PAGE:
Last night’s TV: Loose Women
Published 05/08/2011 | 07:28
Loose Women (ITV) and Midday (TV3) may have similar formats, but they are substantially different beasts. Watching Loose Women is like tuning in to a conversation in a pub. Midday is more like overhearing a chat on public transport. Perhaps it should be called Luas Women.
That is not to criticise one and praise the other. There’s a time and a place for everything, and TV3 has gone for the more restrained route.
Yesterday both programmes discussed a new survey which shows that women’s feet have grown in average size over the last fifteen years.
On Midday, the chat was all very polite, as Colette Fitzpatrick’s four guests – Fiona Looney, Jules Fallon, Mary McEvoy and Angela Douglas – discussed their shoe sizes in what might be termed a mutually supportive manner.
On Loose Women, they got their feet out, plonked them on the desk in front of them and slagged each other off. The four women here – presenter Kate Thornton, Denise Welch, Lynda Bellingham and Carol McGiffin – seem to be much more friendly and at ease with other than their counterparts on TV3, unafraid to joke and josh around, safe in the knowledge that nobody is going to take offence.
The Midday women all appear to like and respect each other, but they don’t give the impression that they ever see each other outside the studio or would describe each other as friends. That same sense of sisterly warmth isn’t there.
Loose Women and Midday are male-free zones, and are all the better for it. The exclusion is not done in a hostile way. It’s just that mixed groups interact differently than same sex gatherings. The conversations would be different with men involved. Both shows would be substantially altered from what their viewers know and like.
For obvious reasons, those viewers are predominantly female. There really isn’t anything here for men, unless they are going through a“I just don’t understand women” phase and are looking for study tips.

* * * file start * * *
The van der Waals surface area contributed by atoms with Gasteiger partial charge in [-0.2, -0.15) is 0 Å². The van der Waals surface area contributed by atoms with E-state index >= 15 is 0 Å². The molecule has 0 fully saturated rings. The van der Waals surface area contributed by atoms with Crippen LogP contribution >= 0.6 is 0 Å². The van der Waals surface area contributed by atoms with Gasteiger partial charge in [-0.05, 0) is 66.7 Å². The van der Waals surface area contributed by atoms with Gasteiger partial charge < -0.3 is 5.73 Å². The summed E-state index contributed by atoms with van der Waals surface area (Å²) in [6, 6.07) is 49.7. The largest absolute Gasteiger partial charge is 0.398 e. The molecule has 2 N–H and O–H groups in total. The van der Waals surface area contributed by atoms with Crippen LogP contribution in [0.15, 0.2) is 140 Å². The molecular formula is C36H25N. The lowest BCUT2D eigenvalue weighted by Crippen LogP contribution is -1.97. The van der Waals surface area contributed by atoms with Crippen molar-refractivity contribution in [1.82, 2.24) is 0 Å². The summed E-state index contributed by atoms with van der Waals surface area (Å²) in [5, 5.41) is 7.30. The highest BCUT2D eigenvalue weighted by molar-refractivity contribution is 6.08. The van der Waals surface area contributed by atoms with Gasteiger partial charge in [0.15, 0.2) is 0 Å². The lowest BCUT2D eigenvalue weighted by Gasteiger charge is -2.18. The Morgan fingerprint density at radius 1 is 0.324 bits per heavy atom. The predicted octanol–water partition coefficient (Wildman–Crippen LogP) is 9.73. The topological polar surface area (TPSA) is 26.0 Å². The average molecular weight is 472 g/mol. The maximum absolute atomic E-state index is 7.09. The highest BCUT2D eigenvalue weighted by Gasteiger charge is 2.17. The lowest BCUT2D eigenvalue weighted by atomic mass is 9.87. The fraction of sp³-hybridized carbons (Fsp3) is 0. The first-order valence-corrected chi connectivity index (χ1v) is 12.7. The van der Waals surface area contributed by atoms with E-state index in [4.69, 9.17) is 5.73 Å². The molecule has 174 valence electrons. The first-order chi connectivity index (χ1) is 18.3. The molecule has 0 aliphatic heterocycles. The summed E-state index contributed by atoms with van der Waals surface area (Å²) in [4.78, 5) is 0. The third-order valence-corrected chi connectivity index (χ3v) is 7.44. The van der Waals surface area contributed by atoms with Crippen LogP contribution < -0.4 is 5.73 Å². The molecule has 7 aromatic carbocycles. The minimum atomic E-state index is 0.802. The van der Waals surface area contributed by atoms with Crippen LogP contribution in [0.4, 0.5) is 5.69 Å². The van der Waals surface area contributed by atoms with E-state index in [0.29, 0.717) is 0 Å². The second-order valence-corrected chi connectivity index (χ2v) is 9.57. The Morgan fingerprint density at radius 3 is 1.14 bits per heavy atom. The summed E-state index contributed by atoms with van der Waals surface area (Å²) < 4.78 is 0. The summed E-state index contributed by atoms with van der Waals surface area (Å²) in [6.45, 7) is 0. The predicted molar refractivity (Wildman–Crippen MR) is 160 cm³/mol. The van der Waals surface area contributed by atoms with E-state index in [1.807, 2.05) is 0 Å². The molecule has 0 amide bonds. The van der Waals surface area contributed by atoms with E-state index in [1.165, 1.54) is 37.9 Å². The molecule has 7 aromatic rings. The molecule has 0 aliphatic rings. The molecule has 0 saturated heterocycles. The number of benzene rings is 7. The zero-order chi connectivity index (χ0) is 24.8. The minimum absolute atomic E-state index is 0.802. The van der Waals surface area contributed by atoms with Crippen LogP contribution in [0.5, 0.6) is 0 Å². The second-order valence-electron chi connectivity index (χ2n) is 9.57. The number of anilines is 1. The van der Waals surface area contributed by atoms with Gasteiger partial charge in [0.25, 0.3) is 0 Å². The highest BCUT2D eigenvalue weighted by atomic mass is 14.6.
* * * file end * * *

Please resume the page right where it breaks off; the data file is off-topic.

I never again in my life want to hear a conversation about shoe sizes, for example, and was happy to be able to switch over to Sky Sports News when I was finished with both shows. Again, that’s not a criticism. Some programmes, despite attempts at cross-gender appeal, are more suitable to men, and some to women. In other words, if you’re a bloke at home at lunchtime, go for a walk. Or feed the children.
Midday is happier in the wider world of current affairs than Loose Women, where the focus is narrower. It even has a reasonably comprehensive news bulletin near the start. Yesterday, Dana’s possible entry into the presidential race was up for discussion, and the consensus was that she wouldn’t run.
Jules Fallon suggested that Dana was somebody who was desperate to get on television and would do anything to achieve her aim. “Ah come on, look at us,” Mary McEvoy said.
It was a funny line, delivered by an accomplished actress, but it only served to highlight the lack of humour on Midday. That comes back to the slightly strained and restrained nature of proceedings. It’s a bit early in the day for drinking, but the thought occurred to me a few times yesterday that if they’d all had a quick gin before going on air, it might have loosened them up a little.
Maybe that’s what ITV’s Loose Women do. Whatever their secret, they make for better television.